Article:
Two major surveys of construction business sentiment point to significant optimism for the coming year. The Associated General Contractors of America (AGC) and Wells Fargo have completed extensive surveys of contractor sentiment and despite some residual challenges presented by Covid, the majority believe it will be a year of significant industry growth.
The Wells Fargo Industry Forecast shows that the benchmark U.S. National Optimism Quotient (OQ) registered 112. Anything above 100 is “strongly optimistic” and the new figure represents a 44% increase from the 2020 level.
The Infrastructure Bill
The survey shows that much of the optimism is due to the passage of the bipartisan Infrastructure bill. The construction industry widely supported the Infrastructure Plan. It is certain to create many new jobs for years to come with new large projects that will keep the industry growing. Many suppliers and ancillary businesses will see big gains in revenue as well.
The AGC survey found contractors optimistic across a wide range of construction sectors. In fact, they anticipated significant growth in 15 of 17 categories. Much of the excitement was in sectors directly affected by the infrastructure bill. Increased Federal spending means an expanding business for those who are building highways, bridges, transportation-related projects as well as utilities.
In private sector categories, expectations were highest for warehouses and healthcare as well as multifamily residential construction.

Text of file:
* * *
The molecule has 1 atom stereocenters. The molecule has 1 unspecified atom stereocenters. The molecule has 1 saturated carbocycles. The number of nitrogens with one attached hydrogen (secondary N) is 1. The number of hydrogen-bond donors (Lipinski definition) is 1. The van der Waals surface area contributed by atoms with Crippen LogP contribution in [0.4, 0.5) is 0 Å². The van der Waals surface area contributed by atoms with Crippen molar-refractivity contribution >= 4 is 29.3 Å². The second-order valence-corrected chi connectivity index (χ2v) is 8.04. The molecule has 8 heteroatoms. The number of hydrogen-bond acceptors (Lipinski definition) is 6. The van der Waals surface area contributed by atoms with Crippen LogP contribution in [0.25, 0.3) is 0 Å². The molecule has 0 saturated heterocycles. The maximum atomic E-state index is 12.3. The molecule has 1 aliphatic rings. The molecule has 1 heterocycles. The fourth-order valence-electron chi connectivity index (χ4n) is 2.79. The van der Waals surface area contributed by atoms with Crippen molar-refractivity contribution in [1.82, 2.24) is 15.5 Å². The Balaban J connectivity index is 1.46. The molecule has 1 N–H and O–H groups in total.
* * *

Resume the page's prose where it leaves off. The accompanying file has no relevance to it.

The two categories that saw a negative outlook in AGC’s survey were retail and private office construction.
Along with allocating billions of dollars to new projects, the Infrastructure bill along with administrative actions will ease the supply chain problems faced by the industry.
An unexpectedly robust holiday season meant that ports and transportation networks were jammed with electronics and consumer goods. Now that we have gotten through that surge, some of the pressures on the supply chain should diminish. Back in October, the Biden administration announced a plan to keep the ports of LA and Long Beach open 24 hours, seven days a week. The two ports account for 40% of container traffic entering the US. Since then, the number of container ships waiting for weeks or months outside the ports has been greatly reduced.
Availability and pricing of building materials have already started to come back to a more contractor-friendly level.
Worker shortages while still a problem, should recede over the course of the year. Some of the conditions that have kept workers out of the job force will shift back. As fewer workers have to deal with being sick or having to look after sick families there will be many who want to get back to working full time again. We can also look forward to a less restrictive immigration policy that can offer a larger worker pool.
Part of the trick for the labor shortage will be to reverse a decades-long trend where more workers retire than enter the construction job force. Younger people have been attracted to less physically demanding and dangerous careers. The industry will have to be creative to find ways to fill its ranks by not only increasing wages but addressing issues of safety, flexibility, and advancement.